Connect with us

Markets

The Top Performing S&P 500 Sectors Over the Business Cycle

Published

on

Subscribe to the Advisor Channel free mailing list for more like this

Top Performing S&P 500 Sectors Over the Business Cycle

The Top Performing S&P 500 Sectors Over the Business Cycle

This was originally posted on Advisor Channel. Sign up to the free mailing list to get beautiful visualizations on financial markets that help advisors and their clients.

The business cycle fluctuates over time, from the highs of an expansion to the lows of a recession, and each phase impacts the performance of S&P 500 sectors differently.

And though affected sectors have different levels of average performance, any given period may see the outperformance of certain sectors due to external factors, such as technological advancements or high-impact global events (i.e. global pandemics, international conflicts, etc.)

The above graphic uses data from SPDR Americas Research to show the top performing sectors through the business cycle over almost 70 years.

The Business Cycle: Methodology

The dataset is based on the Conference Board’s Leading Economic Index, which assesses U.S. economic activity. This index includes 10 economic indicators that reveal typical turning points in the business cycle covering employment, consumer expectations, and financial conditions.

Overall from December 1, 1960 to November 30, 2019, the dataset covers:

  • 7 recessions
  • 7 recoveries
  • 12 expansions
  • 11 slowdowns

Returns are shown for all of the S&P 500 sectors with the exception of the communication services sector. This is because the sector was created relatively recently in 2018 and comprises previous technology, consumer discretionary, and telecommunication stocks already covered in the dataset.

1. Recession

Broadly speaking, a recession is a period of temporary economic decline characterized by two successive quarters of falling GDP.

During this period, consumer staples was the top performing S&P 500 sector, and the only one that has averaged a positive return. Utilities and health care, traditionally defensive sectors, followed next in line. Together, these sectors averaged 10% higher returns than the overall market during six of the seven recessions.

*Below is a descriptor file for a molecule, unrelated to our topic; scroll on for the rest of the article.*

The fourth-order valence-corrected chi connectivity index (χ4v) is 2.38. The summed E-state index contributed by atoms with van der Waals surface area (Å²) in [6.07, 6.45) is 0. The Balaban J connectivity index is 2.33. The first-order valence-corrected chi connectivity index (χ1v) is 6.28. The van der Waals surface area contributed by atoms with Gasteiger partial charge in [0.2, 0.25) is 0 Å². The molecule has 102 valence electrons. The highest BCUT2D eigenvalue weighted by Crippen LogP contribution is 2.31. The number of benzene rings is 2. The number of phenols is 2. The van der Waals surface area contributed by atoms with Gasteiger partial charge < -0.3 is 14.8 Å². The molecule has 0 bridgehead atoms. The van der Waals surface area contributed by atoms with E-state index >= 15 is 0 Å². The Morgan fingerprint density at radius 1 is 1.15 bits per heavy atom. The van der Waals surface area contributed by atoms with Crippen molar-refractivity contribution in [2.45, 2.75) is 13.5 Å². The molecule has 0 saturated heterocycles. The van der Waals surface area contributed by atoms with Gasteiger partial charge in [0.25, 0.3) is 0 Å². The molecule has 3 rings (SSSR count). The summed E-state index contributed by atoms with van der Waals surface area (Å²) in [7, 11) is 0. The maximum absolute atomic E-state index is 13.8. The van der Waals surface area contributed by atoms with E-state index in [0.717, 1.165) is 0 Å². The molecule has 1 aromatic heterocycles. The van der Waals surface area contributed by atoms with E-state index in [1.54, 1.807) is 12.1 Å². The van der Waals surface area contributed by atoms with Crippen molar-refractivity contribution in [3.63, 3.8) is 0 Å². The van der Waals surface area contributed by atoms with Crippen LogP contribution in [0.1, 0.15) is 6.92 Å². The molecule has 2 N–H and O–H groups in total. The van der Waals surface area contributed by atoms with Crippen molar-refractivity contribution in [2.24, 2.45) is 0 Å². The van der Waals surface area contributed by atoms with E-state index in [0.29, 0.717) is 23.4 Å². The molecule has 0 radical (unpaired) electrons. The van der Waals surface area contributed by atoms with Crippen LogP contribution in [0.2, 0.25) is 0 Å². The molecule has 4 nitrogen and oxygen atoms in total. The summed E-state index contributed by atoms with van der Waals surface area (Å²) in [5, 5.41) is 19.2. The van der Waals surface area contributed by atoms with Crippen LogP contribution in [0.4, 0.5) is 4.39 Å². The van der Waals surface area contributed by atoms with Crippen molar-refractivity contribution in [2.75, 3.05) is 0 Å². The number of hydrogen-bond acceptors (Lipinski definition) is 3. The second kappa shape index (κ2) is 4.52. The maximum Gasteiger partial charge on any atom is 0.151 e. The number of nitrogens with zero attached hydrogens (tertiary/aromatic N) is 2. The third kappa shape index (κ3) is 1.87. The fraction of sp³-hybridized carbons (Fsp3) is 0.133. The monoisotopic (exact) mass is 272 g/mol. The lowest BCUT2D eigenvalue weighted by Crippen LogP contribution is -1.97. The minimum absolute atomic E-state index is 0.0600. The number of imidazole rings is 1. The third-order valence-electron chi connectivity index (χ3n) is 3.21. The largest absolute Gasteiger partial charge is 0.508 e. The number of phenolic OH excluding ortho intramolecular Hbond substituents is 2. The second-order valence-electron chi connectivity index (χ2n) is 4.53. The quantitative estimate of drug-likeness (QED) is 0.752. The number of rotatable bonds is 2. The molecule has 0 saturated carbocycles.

RankS&P 500 SectorAverage Period Return
1Consumer Staples+1%
2Utilities-2%
3Health Care-3%
4Energy-4%
5Consumer Discretionary-12%
6Materials-12%
7Financials-13%
8Industrials-15%
9Technology-20%
10Real Estate-22%

Real estate has been the worst performer during recessions, given its high sensitivity to discretionary spending as both household income and business activity tend to decline.

2. Recovery

A recovery is the phase following a recession where economic activity starts to increase and the economy begins to grow again.

Real estate outperformed all other sectors with an average 39% return. As monetary policy eases and interest rates fall historically after recessions, this makes purchasing real estate more affordable, in turn supporting the sector’s performance.

RankS&P 500 SectorAverage Period Return
1Real Estate+39%
2Consumer Discretionary+33%
3Materials+29%
4Technology+28%
5Industrials+27%
6Energy+27%
7Financials+23%
8Health Care+21%
9Consumer Staples+18%
10Utilities+15%

We can see in the above table that all sectors posted double-digit returns as consumer confidence and labor market conditions improved during recoveries.

3. Expansion

In this phase of the business cycle, the economy is growing beyond recovery. It is characterized by increased economic output, employment, and income.

Interestingly, market returns were the second-best overall after recoveries. Top sectors included technology (21%), financials (19%), and real estate (18%) as economic activity climbed to its peak.